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Brown v. Berryhill

United States District Court, W.D. Arkansas, Fayetteville Division

March 22, 2019

NANCY A. BERRYHILL,[1] Acting Commissioner, Social Security Administration DEFENDANT



         Plaintiff, Bradley Brown, brings this action pursuant to 42 U.S.C. § 405(g), seeking judicial review of a decision of the Commissioner of the Social Security Administration (Commissioner) denying his claims for a period of disability and disability insurance benefits (DIB) and supplemental security income (SSI) under the provisions of Titles II and XVI of the Social Security Act (Act). In this judicial review, the Court must determine whether there is substantial evidence in the administrative record to support the Commissioner's decision. See 42 U.S.C. § 405(g).

         Plaintiff protectively filed his current applications for DIB and SSI on February 19, 2013, alleging an inability to work since October 4, 2011, due to carpal tunnel syndrome, Graves' disease, thyroid problems, high blood pressure, borderline diabetic, depression, post-traumatic stress disorder (PTSD), anxiety and restless leg syndrome. (Tr. 102-103, 115-116, 128, 141). For DIB purposes, Plaintiff maintained insured status through March 31, 2015. (Tr. 102, 128, 161). An administrative hearing was held on January 17, 2014, at which Plaintiff and a vocational expert testified. (Tr. 48-78). The ALJ issued a written opinion dated April 17, 2014, where he found that the Plaintiff had not been under a disability within the meaning of the Social Security Act. (Tr. 169). Plaintiff subsequently appealed the decision to the Appeals Council, who remanded the case back to the ALJ on October 30, 2015. (Tr. 175-179). A second administrative hearing was held on April 28, 2016, at which Plaintiff and a Vocational expert testified. (Tr. 28-46).

         By written decision dated June 23, 2016, the ALJ found that during the relevant time period, Plaintiff had severe impairments of anxiety, depression, personality disorder, degenerative disc disease, and carpal tunnel syndrome. (Tr. 14). However, after reviewing all of the evidence presented, the ALJ determined that Plaintiff's impairments did not meet or equal the level of severity of any impairment listed in the Listing of Impairments found in Appendix I, Subpart P, Regulation No. 4. (Tr. 14-15). The ALJ found that Plaintiff retained the residual functional capacity (RFC) to perform light work as defined in 20 CFR 404.1567(b) and 416.967(b), except for the following:

[Plaintiff] is limited to occasional climbing, balancing, crawling, kneeling, stooping, and crouching; frequent fingering and handling bilaterally; can perform simple, routine, repetitive tasks in a setting where interpersonal contact is incidental to the work performed; and can respond to supervision that is simple, direct, and concrete.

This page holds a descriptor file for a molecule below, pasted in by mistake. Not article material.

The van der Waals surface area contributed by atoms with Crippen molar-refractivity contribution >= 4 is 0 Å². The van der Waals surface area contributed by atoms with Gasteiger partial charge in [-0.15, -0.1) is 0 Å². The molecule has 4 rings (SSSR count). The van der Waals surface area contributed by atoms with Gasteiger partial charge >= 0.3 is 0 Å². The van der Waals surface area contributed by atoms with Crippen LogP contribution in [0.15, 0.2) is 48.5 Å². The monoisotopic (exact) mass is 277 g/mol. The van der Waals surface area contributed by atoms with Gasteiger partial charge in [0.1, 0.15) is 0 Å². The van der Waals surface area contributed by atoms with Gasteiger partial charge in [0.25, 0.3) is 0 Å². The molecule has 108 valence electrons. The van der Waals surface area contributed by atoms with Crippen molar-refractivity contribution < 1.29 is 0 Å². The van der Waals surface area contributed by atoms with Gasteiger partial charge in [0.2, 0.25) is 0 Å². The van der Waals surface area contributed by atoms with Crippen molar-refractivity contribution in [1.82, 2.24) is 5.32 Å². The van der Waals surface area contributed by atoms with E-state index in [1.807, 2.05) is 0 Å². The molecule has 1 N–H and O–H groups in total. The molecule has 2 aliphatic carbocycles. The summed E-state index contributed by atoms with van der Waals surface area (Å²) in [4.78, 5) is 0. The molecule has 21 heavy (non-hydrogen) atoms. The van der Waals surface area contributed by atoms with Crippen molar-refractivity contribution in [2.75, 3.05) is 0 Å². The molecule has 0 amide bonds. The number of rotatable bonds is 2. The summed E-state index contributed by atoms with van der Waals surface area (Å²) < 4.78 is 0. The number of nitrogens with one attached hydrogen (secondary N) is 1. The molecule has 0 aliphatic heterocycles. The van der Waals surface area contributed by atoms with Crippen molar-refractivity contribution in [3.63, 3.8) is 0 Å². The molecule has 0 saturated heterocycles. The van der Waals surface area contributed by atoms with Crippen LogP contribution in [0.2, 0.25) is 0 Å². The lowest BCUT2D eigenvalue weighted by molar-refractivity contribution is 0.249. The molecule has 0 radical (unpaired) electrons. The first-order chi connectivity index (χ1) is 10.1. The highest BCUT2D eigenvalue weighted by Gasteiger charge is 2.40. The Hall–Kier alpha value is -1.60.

(Tr. 15). With the help of a vocational expert (VE), the ALJ determined that although Plaintiff was unable to perform his past relevant work, there were jobs that existed in significant numbers in the national economy that Plaintiff could perform, such as a price marker, a plastics molding machine tender, and a routing clerk. (Tr. 18). The ALJ concluded that the Plaintiff had not been under a disability, as defined in the Social Security Act, from October 4, 2011, through the date of the decision. (Tr. 19).

         Subsequently, Plaintiff requested a review of the hearing decision by the Appeals Council, and that request was denied on September 25, 2011. (Tr. 1-7). Subsequently, Plaintiff filed this action. (Doc. 1). This case is before the undersigned pursuant to the consent of the parties. (Doc. 6). Both parties have filed appeal briefs, and the case is now ready for decision. (Docs. 13, 14).

         This Court's role is to determine whether the Commissioner's findings are supported by substantial evidence on the record as a whole. Ramirez v. Barnhart, 292 F.3d 576, 583 (8th Cir. 2002). Substantial evidence is less than a preponderance but it is enough that a reasonable mind would find it adequate to support the Commissioner's decision. The ALJ's decision must be affirmed if the record contains substantial evidence to support it. Edwards v. Barnhart, 314 F.3d 964, 966 (8th Cir. 2003). As long as there is substantial evidence in the record that supports the Commissioner's decision, the Court may not reverse it simply because substantial evidence exists in the record that would have supported a contrary outcome, or because the Court would have decided the case differently. Haley v. Massanari, 258 F.3d 742, 747 (8th Cir. 2001). In other words, if after reviewing the record it is possible to draw two inconsistent positions from the evidence and one of those positions represents the findings of the ALJ, the decision of the ALJ must be affirmed. Young v. Apfel, 221 F.3d 1065, 1068 (8th Cir. 2000).

         The Court has reviewed the entire transcript and the parties' briefs. For the reasons stated in the ALJ's well-reasoned opinion and the Government's brief, the Court finds Plaintiff's arguments on appeal to be without merit and finds that the record as a whole reflects substantial evidence to support the ALJ's decision. Accordingly, the ALJ's decision is hereby summarily affirmed and Plaintiff's Complaint is dismissed with prejudice. See Sledge v. Astrue, No. 08-0089, 2008 WL 4816675 (W.D. Mo. Oct. 31, 2008) (summarily affirming ALJ's denial of disability benefits), aff'd, 364 Fed.Appx. 307 (8th Cir. 2010).

         IT IS SO ORDERED AND ADJUDGED this 22nd day of March, 2019.



[1] Nancy A. Berryhill, has been appointed to serve as acting Commissioner of Social Security, and is substituted as Defendant, pursuant to Rule 25(d)(1) of the ...

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